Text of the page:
|Work Type:||new built|
|Number of Storeys:||4-storey, 8-storey|
|Type of Building:||cluster|
Alexandra Road exemplifies Neave Brown's notion of flexibility. As opposed to the many proponents of flexible housing who engender flexibility through open space or loose planning, flexibility for Brown is the opposite of free space. Free space may be one way of achieving flexibility but it demands a lot of space, and in public housing this is not available. Instead Brown argues for a developed understanding of how people may use a house over time, and then designs for those scenarios. Flexibility here is about explicitness, a freedom achieved through prescription. Brown's buildings develop specific solutions that can nevertheless be adapted to changing social use.
Alexandra Road, as well as his housing on Winscombe Street in London, are examples for this way of thinking. Both projects are based around the notion of zones, and both develop the concept of a ground floor that can be cut off, either through plan or a separate entrance, and handed over to a different use or user. Bedrooms are downstairs and living rooms upstairs, which decreases the space needed for circulation. In his own house in Winscombe Street, the three vertical zones of children on the lower ground floor (with its own entrance), family on the upper ground floor and adults on the top floor has proved remarkably resilient over time, the lowest zone having been used variously as kids bedrooms, teenage apartment and (now) artists studio.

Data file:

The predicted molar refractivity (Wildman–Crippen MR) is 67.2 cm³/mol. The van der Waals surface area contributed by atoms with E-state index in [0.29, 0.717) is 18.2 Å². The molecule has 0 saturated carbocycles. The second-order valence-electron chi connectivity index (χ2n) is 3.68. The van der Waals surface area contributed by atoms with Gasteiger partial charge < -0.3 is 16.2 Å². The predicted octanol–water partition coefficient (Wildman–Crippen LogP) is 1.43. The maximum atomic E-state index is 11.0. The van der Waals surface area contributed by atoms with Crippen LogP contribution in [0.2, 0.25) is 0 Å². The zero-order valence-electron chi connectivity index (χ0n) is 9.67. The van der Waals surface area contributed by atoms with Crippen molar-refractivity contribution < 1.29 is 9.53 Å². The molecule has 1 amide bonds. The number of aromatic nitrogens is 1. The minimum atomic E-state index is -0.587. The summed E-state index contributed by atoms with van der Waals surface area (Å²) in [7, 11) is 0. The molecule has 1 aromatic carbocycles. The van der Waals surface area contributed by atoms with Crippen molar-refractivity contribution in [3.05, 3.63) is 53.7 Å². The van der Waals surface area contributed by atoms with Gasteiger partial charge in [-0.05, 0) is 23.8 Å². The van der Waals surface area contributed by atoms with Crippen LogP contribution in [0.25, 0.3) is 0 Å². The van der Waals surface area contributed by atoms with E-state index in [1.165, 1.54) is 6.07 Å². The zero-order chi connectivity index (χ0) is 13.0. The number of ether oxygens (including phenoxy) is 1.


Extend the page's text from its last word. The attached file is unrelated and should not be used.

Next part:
Freear, A., 'Alexandra Road: the last great social housing project', AA Files, 1995, pp. 35-46.
Henny, A., 'Camden, Last of the Big Spendersí', RIBA Journal, 1980, pp. 43-45.
Maxwell, R., 'Alexandra Road: housing, school and community centre, Camden', Architectural Review, 1979, pp. 76-92.
McKean, C., and T. Jestico, Guide to Modern Building in London, London: Academy, 1976.
Sharp, D., 'Controversy in Camden', Building, 238, 1980, pp. 38-43. 'Striking design for concrete housing at Alexandra Road, Camden', Concrete, 12, 1978, p. 29.